Bolton Ferret Welfare

Festive Treats and Temptations

June 10k Dr June McNicholas takes a look at what to give your ferret as a treat this Christmas or indeed at any time of the year.

I'm often asked what is suitable for ferret treats or what to offer a ferret that is off its food and/or needs to build up a bit of weight.

The thing to remember is ferrets are carnivores and that their digestive system does not take kindly to high fibre and vegetable matter. Nor do they tolerate salt or sugar easily. This obviously limits 'healthy' treats. However, here is a collection of suggestions from us and other ferret owners on what can be given as treats or to tempt appetites.

Top of the list has to be the bizarrely named duck soup. It's neither duck nor soup but ferrets love it. There's a variety of recipes on the internet but it is basically a semi-liquid concoction of liquidised chicken (cooked) with a small amount of cream or kitten milk, chicken stock and a little butter, dripping or oil. It provides calories and easy eating for ferrets that are off their food through illness or recent operations or who need that little bit extra nutrition. Some of our ferrets have found it a little boring after the first day or so and we have successfully 'spiced it up' with a little ham or garlic sausage to add flavour. For some reason, ferrets can be tempted by strong flavours but do go sparingly on ham, garlic sausage or other processed meats - the salt content is quite high in these sorts of foods and they are not entirely suitable for ferrets except as a short-term measure to get their appetites going.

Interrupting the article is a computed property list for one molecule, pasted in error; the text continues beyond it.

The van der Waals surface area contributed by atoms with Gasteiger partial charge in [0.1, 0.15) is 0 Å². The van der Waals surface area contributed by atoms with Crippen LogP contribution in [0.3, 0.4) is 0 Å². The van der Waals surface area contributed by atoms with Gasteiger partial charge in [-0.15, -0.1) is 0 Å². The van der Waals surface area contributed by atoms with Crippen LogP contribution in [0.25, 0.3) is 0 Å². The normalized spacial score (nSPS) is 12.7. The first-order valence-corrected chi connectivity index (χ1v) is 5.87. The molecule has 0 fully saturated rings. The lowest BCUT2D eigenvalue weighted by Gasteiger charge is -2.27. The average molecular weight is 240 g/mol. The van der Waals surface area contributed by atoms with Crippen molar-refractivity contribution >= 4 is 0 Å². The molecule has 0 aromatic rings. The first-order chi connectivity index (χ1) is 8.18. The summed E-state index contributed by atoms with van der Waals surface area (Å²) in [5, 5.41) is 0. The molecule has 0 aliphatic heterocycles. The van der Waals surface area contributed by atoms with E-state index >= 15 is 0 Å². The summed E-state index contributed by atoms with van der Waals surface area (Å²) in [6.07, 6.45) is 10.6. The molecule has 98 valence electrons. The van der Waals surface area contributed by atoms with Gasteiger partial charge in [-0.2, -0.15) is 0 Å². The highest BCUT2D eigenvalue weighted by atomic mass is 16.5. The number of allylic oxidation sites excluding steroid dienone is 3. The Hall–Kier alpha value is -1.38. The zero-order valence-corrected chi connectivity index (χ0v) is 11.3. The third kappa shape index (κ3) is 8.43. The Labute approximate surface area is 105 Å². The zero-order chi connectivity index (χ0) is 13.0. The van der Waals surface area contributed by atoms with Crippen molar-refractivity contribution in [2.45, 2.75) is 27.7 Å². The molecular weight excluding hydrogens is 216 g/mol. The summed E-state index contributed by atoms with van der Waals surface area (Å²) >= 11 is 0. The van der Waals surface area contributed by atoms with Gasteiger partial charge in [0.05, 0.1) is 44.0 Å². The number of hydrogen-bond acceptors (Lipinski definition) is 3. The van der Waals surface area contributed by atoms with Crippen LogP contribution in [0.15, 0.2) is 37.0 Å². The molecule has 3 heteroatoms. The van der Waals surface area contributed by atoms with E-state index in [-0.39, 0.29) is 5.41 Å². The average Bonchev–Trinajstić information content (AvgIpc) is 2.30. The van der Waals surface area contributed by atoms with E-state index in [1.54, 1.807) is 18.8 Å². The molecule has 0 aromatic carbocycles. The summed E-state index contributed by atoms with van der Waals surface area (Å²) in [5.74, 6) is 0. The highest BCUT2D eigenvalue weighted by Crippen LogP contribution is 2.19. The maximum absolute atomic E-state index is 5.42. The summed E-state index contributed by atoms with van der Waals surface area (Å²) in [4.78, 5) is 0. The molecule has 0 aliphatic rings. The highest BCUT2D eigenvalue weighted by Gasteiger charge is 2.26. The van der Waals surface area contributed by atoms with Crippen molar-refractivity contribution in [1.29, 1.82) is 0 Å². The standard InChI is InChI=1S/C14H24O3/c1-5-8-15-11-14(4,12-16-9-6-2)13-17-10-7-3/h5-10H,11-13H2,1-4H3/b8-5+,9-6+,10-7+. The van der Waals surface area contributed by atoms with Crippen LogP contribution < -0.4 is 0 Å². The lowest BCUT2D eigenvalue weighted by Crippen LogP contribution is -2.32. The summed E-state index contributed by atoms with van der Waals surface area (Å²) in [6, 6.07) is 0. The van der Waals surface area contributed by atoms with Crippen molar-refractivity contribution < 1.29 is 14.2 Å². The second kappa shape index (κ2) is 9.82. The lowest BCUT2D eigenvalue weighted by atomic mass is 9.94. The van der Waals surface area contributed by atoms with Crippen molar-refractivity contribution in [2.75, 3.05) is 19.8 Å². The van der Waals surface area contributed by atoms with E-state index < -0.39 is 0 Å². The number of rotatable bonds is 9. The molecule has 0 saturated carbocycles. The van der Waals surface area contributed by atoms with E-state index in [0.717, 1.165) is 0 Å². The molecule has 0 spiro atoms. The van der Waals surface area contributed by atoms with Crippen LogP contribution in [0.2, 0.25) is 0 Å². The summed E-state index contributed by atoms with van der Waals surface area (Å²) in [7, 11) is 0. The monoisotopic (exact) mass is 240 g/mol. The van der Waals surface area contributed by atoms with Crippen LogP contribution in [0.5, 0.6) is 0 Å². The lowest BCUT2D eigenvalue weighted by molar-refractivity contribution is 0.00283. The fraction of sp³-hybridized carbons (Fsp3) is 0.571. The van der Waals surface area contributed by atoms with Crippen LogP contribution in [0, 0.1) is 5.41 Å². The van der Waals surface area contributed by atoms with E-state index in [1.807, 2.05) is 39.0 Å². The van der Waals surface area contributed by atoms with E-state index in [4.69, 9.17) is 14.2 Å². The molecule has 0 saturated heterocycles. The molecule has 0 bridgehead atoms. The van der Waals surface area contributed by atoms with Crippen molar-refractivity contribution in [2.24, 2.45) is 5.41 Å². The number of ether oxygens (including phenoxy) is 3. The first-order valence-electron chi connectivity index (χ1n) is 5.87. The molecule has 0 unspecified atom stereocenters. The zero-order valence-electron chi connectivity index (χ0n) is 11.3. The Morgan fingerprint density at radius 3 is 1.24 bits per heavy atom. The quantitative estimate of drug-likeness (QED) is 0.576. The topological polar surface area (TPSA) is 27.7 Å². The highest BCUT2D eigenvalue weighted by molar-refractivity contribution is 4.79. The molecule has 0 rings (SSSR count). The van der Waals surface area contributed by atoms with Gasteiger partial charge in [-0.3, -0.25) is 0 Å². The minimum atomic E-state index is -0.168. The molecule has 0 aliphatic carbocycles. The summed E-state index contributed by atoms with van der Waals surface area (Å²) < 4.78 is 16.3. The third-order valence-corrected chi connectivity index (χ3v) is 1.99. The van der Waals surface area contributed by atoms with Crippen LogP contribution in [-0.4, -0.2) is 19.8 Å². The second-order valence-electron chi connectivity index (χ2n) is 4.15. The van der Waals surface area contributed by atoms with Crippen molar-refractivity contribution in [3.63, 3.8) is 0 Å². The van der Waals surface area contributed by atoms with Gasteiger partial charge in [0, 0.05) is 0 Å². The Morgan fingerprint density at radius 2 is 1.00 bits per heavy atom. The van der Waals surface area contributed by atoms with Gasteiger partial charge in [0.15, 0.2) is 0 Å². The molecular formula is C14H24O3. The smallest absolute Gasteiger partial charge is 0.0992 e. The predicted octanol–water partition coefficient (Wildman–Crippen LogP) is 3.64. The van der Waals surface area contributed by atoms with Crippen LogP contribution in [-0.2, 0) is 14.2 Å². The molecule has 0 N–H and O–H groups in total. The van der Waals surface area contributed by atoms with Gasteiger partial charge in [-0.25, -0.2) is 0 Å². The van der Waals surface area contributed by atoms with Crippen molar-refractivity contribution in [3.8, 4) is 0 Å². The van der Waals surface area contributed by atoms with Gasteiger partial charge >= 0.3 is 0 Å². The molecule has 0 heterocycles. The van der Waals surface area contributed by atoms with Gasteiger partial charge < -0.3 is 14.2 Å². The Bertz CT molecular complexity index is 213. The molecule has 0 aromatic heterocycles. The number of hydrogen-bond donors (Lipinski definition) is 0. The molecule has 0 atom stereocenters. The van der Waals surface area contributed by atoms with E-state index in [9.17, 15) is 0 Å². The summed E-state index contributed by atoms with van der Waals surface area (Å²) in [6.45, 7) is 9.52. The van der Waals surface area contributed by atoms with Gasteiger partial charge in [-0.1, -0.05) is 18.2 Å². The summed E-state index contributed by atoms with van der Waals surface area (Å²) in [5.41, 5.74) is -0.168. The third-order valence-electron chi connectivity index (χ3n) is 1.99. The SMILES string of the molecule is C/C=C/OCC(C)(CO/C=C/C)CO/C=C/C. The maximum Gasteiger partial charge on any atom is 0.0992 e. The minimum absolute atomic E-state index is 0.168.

Next on the list is probably tuna. Tinned tuna in oil (sunflower or vegetable oil) is a good addition to a diet. The protein from the tuna is both palatable and beneficial in the short-term as will as pepping up appetite for sick ferrets or simply giving a treat for healthy ferrets. Oil is the best choice as it gives calories and palatability. Tuna in spring water is a good choice but it will not contain as much in the way of calories or ingredients to help coat condition.

ferret Other helpful treats are scrambled egg, minced lamb or beef and kitten milk. The kitten milk I refer to is made by either Whiskas or Felix and is available from most supermarkets. It is a milk formula that has all the nutrients of dairy milk but without the lactic acid that can make it hard to digest for animals such as adult ferrets.

A particular question I am asked quite frequently is one of working out protein levels in a ferret's diet. Here's a rough rule of thumb to work out what foods contain what levels of protein. Remember that young ferrets need a protein level of around 36-40% to thrive. The source of protein should preferably be poultry ie: chicken or turkey. Older ferrets generally need slightly less in the way of protein than younger ferrets, although it may be more important for older ferrets to derive protein from easily digestible sources such as chicken or turkey products so avoid products that list vegetable protein as a major ingredient. This means you need to know how to compare labels on pet food products.

Comparing foods